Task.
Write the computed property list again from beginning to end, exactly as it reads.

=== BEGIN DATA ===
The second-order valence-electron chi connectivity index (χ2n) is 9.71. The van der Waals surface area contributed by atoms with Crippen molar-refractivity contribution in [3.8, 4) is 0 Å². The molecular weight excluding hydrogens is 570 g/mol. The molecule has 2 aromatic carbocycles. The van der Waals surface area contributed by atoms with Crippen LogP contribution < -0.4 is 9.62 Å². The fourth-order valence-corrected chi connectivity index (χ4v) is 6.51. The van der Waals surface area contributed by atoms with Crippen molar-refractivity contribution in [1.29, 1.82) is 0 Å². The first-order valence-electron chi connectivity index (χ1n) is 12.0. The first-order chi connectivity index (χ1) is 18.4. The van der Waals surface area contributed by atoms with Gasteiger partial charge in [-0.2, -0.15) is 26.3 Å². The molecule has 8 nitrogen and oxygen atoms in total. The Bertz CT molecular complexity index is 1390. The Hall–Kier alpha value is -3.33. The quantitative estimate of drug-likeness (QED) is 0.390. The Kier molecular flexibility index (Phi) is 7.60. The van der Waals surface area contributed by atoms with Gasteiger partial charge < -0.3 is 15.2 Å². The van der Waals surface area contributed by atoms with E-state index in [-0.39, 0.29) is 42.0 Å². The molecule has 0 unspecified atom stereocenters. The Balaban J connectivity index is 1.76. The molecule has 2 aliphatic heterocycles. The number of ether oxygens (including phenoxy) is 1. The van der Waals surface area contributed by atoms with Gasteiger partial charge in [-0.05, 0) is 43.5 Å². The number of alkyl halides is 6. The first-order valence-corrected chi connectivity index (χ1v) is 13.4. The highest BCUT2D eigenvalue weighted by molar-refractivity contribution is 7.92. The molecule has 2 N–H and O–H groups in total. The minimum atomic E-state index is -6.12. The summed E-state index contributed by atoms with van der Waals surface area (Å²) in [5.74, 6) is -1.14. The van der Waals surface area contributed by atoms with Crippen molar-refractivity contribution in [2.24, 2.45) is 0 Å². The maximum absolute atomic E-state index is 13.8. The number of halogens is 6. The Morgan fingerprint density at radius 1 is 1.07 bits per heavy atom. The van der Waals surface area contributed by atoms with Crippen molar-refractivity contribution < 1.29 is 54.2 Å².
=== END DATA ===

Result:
The second-order valence-electron chi connectivity index (χ2n) is 9.71. The van der Waals surface area contributed by atoms with Crippen molar-refractivity contribution in [3.8, 4) is 0 Å². The molecular weight excluding hydrogens is 570 g/mol. The molecule has 2 aromatic carbocycles. The van der Waals surface area contributed by atoms with Crippen LogP contribution < -0.4 is 9.62 Å². The fourth-order valence-corrected chi connectivity index (χ4v) is 6.51. The van der Waals surface area contributed by atoms with Crippen molar-refractivity contribution in [1.29, 1.82) is 0 Å². The first-order valence-electron chi connectivity index (χ1n) is 12.0. The first-order chi connectivity index (χ1) is 18.4. The van der Waals surface area contributed by atoms with Gasteiger partial charge in [-0.2, -0.15) is 26.3 Å². The molecule has 8 nitrogen and oxygen atoms in total. The Bertz CT molecular complexity index is 1390. The Hall–Kier alpha value is -3.33. The quantitative estimate of drug-likeness (QED) is 0.390. The Kier molecular flexibility index (Phi) is 7.60. The van der Waals surface area contributed by atoms with Gasteiger partial charge < -0.3 is 15.2 Å². The van der Waals surface area contributed by atoms with E-state index in [-0.39, 0.29) is 42.0 Å². The molecule has 0 unspecified atom stereocenters. The Balaban J connectivity index is 1.76. The molecule has 2 aliphatic heterocycles. The number of ether oxygens (including phenoxy) is 1. The van der Waals surface area contributed by atoms with Gasteiger partial charge in [-0.05, 0) is 43.5 Å². The number of alkyl halides is 6. The first-order valence-corrected chi connectivity index (χ1v) is 13.4. The highest BCUT2D eigenvalue weighted by molar-refractivity contribution is 7.92. The molecule has 2 N–H and O–H groups in total. The minimum atomic E-state index is -6.12. The summed E-state index contributed by atoms with van der Waals surface area (Å²) in [5.74, 6) is -1.14. The van der Waals surface area contributed by atoms with Crippen molar-refractivity contribution in [2.24, 2.45) is 0 Å². The maximum absolute atomic E-state index is 13.8. The number of halogens is 6. The Morgan fingerprint density at radius 1 is 1.07 bits per heavy atom. The van der Waals surface area contributed by atoms with Crippen molar-refractivity contribution < 1.29 is 54.2 Å².